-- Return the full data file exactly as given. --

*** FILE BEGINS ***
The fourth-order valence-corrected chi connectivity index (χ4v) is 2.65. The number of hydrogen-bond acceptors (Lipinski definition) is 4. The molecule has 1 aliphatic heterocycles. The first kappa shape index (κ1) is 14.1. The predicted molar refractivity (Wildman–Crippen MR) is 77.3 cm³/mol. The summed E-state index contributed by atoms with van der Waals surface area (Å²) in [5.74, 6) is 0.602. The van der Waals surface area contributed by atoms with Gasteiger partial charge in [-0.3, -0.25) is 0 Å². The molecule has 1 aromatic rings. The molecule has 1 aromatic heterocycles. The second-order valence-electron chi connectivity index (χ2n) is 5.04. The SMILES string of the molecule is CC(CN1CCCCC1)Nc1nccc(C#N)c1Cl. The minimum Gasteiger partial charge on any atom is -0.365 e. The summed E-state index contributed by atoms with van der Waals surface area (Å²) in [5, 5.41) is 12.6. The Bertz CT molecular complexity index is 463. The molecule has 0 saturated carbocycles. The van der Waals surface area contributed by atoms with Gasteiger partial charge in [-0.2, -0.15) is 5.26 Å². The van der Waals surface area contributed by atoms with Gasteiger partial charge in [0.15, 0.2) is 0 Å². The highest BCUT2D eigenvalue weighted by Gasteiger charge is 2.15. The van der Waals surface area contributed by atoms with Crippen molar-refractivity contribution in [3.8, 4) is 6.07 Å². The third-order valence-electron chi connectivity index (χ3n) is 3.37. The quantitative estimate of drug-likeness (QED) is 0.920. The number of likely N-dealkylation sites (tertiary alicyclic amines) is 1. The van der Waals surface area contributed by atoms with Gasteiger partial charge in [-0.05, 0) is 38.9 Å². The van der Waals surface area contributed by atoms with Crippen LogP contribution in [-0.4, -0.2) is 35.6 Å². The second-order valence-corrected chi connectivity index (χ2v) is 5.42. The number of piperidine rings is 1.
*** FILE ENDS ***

The fourth-order valence-corrected chi connectivity index (χ4v) is 2.65. The number of hydrogen-bond acceptors (Lipinski definition) is 4. The molecule has 1 aliphatic heterocycles. The first kappa shape index (κ1) is 14.1. The predicted molar refractivity (Wildman–Crippen MR) is 77.3 cm³/mol. The summed E-state index contributed by atoms with van der Waals surface area (Å²) in [5.74, 6) is 0.602. The van der Waals surface area contributed by atoms with Gasteiger partial charge in [-0.3, -0.25) is 0 Å². The molecule has 1 aromatic rings. The molecule has 1 aromatic heterocycles. The second-order valence-electron chi connectivity index (χ2n) is 5.04. The SMILES string of the molecule is CC(CN1CCCCC1)Nc1nccc(C#N)c1Cl. The minimum Gasteiger partial charge on any atom is -0.365 e. The summed E-state index contributed by atoms with van der Waals surface area (Å²) in [5, 5.41) is 12.6. The Bertz CT molecular complexity index is 463. The molecule has 0 saturated carbocycles. The van der Waals surface area contributed by atoms with Gasteiger partial charge in [-0.2, -0.15) is 5.26 Å². The van der Waals surface area contributed by atoms with Gasteiger partial charge in [0.15, 0.2) is 0 Å². The highest BCUT2D eigenvalue weighted by Gasteiger charge is 2.15. The van der Waals surface area contributed by atoms with Crippen molar-refractivity contribution in [3.8, 4) is 6.07 Å². The third-order valence-electron chi connectivity index (χ3n) is 3.37. The quantitative estimate of drug-likeness (QED) is 0.920. The number of likely N-dealkylation sites (tertiary alicyclic amines) is 1. The van der Waals surface area contributed by atoms with Gasteiger partial charge in [-0.05, 0) is 38.9 Å². The van der Waals surface area contributed by atoms with Crippen LogP contribution in [-0.4, -0.2) is 35.6 Å². The second-order valence-corrected chi connectivity index (χ2v) is 5.42. The number of piperidine rings is 1.